dr-yanbin-dong.jpgExperts from the MCG’s Georgia Prevention Institute share events where excess inflammatory factors resulting from excess fat stimulates the body to retain more sodium and as a result more fluid and higher blood pressure. The scientists revealed that a biomarker in the urine may help physicians in the future discover the most useful therapy for these patients.

A process drafted by the team appears to begin with fat producing more inflammatory factors, such as interleukin-6, or IL-6. Increased production of prostasin was identified when mouse kidneys cells were exposed to IL-6. Prostasin is a protease that prevents a protein’s action by cutting it. It was observed that when prostasin cut fellow protein ENaC it augmented its activity and so salt reabsorption. ENaC is the last of many kidney channels that decides how much sodium to excrete. Even though ENaC calls the shots on a moderately small amount of sodium it’s important in a system that is all about balance.

Dr. Yanbin Dong, geneticist and cardiologist at MCG’s Georgia Prevention Institute explained, “It’s very special; there are not too many proteases like that. We found that in cells fed IL-6, ENaC gets activated and the cells take in more sodium. It is the last step of your salt reabsorption.”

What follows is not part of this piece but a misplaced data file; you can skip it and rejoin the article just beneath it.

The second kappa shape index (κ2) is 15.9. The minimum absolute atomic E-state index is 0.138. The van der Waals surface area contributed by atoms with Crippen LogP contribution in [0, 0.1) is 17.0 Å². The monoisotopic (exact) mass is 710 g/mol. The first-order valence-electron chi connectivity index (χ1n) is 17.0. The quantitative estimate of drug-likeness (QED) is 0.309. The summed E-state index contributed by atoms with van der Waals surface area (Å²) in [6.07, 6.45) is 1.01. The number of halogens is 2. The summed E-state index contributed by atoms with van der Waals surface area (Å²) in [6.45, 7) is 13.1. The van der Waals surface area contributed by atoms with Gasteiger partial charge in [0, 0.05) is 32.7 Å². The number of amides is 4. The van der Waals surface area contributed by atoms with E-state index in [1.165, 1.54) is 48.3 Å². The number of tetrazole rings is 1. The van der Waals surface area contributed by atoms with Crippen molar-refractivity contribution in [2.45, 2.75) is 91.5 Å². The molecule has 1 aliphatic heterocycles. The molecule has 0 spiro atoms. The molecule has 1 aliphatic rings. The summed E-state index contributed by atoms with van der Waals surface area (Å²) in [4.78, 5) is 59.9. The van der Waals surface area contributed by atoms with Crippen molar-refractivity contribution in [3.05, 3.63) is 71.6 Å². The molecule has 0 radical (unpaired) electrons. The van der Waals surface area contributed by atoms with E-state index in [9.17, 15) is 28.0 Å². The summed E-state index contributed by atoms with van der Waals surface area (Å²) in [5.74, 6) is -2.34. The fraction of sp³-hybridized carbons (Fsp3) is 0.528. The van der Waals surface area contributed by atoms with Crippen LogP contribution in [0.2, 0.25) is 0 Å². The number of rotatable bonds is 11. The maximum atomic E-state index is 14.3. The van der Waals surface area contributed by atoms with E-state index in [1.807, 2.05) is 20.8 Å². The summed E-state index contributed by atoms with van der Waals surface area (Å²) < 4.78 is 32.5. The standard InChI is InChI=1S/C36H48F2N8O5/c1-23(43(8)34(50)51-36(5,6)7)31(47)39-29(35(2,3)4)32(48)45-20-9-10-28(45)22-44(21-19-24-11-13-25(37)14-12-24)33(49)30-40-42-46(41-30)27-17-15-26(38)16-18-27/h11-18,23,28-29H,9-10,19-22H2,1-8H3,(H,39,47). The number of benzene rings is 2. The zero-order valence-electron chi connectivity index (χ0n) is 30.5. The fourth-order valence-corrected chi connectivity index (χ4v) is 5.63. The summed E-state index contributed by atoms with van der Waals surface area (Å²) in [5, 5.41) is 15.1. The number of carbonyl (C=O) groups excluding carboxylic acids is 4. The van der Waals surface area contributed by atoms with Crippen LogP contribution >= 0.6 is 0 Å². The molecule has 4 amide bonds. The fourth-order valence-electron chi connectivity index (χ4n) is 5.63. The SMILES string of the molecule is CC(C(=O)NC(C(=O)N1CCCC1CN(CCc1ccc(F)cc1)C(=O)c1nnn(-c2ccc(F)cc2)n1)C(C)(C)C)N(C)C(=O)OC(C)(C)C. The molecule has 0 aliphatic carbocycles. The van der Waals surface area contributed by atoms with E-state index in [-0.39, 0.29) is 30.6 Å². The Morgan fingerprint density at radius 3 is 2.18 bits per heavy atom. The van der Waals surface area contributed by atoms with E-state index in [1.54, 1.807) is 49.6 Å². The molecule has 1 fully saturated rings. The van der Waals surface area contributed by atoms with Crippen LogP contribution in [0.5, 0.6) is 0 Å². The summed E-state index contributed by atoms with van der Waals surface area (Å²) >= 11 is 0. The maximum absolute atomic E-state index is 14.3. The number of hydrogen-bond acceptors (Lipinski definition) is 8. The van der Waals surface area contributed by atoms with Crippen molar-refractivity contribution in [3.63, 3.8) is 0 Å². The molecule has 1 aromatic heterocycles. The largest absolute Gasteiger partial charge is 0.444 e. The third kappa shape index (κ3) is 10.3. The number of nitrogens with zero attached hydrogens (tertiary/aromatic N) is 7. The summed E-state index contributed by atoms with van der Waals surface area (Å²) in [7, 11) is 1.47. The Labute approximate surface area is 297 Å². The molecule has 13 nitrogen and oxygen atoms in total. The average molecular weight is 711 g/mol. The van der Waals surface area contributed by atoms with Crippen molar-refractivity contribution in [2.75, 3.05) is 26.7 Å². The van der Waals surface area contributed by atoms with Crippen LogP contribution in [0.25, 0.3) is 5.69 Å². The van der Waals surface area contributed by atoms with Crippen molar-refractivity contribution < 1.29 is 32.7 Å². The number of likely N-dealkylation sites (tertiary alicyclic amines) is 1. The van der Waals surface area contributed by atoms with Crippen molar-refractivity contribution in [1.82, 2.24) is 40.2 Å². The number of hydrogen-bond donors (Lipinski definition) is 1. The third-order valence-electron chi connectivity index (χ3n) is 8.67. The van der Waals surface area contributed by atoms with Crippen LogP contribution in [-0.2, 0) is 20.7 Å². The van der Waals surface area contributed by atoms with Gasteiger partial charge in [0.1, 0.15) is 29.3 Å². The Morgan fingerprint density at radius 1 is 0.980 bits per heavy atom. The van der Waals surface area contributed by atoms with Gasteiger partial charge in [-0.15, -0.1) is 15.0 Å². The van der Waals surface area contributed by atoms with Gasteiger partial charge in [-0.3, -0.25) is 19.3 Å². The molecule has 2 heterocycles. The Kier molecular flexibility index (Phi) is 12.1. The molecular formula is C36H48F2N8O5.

It is difficult to analyze if these mouse cell findings are true in humans but measuring prostasis that is excreted in the urine may be a way to determine ENaC activity in human. Dong is measuring its levels among obese people with or without hypertension and even among normal-weight individuals. Experts share that a simple urine test may help identify those at risk for or experiencing this type of inflammation-based hypertension.

A number of cholesterol-lowering or antihypertensive agents including statins and angiotensin antagonists available in the market are known to restrict some aspect of inflammation. Angiotensin antagonists for example restrict production of angiotensin II which restrains blood vessels and increase IL-6 production. Dong shares that prescribing these drugs to obese people is seemingly validated by a good reason.

Previous studies reveal that about half the 70 million Americans particularly with high blood pressure were making efforts to control it by taking medicines. And half of the people with high blood pressure were observed to be obese. Twenty percent show diabetes specifically linked with obesity.

This study was published in the American Journal of Physiology Regulatory – Integrative and Comparative Physiology.